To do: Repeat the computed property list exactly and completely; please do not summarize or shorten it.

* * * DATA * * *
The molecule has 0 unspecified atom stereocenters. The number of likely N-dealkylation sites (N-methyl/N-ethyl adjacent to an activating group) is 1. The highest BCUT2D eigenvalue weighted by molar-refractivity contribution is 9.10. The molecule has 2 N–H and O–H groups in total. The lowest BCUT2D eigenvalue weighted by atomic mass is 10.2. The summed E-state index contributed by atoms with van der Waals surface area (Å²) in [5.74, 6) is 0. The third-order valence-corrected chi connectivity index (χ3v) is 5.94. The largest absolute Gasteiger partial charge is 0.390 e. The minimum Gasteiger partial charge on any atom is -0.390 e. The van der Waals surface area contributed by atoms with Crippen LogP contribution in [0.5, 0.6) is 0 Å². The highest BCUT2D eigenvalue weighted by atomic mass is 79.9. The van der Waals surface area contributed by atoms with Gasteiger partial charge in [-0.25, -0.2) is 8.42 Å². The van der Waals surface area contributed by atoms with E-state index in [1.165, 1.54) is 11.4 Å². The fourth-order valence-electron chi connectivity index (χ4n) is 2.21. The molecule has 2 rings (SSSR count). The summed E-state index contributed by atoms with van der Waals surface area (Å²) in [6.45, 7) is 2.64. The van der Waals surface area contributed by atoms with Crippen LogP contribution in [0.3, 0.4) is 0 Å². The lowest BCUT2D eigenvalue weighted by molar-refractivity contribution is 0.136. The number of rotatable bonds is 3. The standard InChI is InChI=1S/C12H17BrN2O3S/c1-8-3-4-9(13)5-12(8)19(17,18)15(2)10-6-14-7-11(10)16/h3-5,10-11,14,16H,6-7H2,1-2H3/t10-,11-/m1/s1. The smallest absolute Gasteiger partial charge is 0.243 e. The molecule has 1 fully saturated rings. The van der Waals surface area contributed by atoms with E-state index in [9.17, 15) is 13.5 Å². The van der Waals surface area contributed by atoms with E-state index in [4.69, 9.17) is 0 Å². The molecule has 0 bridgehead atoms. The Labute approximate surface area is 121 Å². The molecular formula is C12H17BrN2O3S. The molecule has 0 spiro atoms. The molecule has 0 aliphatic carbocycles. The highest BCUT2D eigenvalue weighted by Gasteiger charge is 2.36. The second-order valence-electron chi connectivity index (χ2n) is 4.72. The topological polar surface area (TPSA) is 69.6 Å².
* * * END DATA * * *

The molecule has 0 unspecified atom stereocenters. The number of likely N-dealkylation sites (N-methyl/N-ethyl adjacent to an activating group) is 1. The highest BCUT2D eigenvalue weighted by molar-refractivity contribution is 9.10. The molecule has 2 N–H and O–H groups in total. The lowest BCUT2D eigenvalue weighted by atomic mass is 10.2. The summed E-state index contributed by atoms with van der Waals surface area (Å²) in [5.74, 6) is 0. The third-order valence-corrected chi connectivity index (χ3v) is 5.94. The largest absolute Gasteiger partial charge is 0.390 e. The minimum Gasteiger partial charge on any atom is -0.390 e. The van der Waals surface area contributed by atoms with Crippen LogP contribution in [0.5, 0.6) is 0 Å². The highest BCUT2D eigenvalue weighted by atomic mass is 79.9. The van der Waals surface area contributed by atoms with Gasteiger partial charge in [-0.25, -0.2) is 8.42 Å². The van der Waals surface area contributed by atoms with E-state index in [1.165, 1.54) is 11.4 Å². The fourth-order valence-electron chi connectivity index (χ4n) is 2.21. The molecule has 2 rings (SSSR count). The summed E-state index contributed by atoms with van der Waals surface area (Å²) in [6.45, 7) is 2.64. The van der Waals surface area contributed by atoms with Crippen LogP contribution in [0.3, 0.4) is 0 Å². The lowest BCUT2D eigenvalue weighted by molar-refractivity contribution is 0.136. The number of rotatable bonds is 3. The standard InChI is InChI=1S/C12H17BrN2O3S/c1-8-3-4-9(13)5-12(8)19(17,18)15(2)10-6-14-7-11(10)16/h3-5,10-11,14,16H,6-7H2,1-2H3/t10-,11-/m1/s1. The smallest absolute Gasteiger partial charge is 0.243 e. The molecule has 1 fully saturated rings. The van der Waals surface area contributed by atoms with E-state index in [9.17, 15) is 13.5 Å². The van der Waals surface area contributed by atoms with E-state index in [4.69, 9.17) is 0 Å². The molecule has 0 bridgehead atoms. The Labute approximate surface area is 121 Å². The molecular formula is C12H17BrN2O3S. The molecule has 0 spiro atoms. The molecule has 0 aliphatic carbocycles. The highest BCUT2D eigenvalue weighted by Gasteiger charge is 2.36. The second-order valence-electron chi connectivity index (χ2n) is 4.72. The topological polar surface area (TPSA) is 69.6 Å².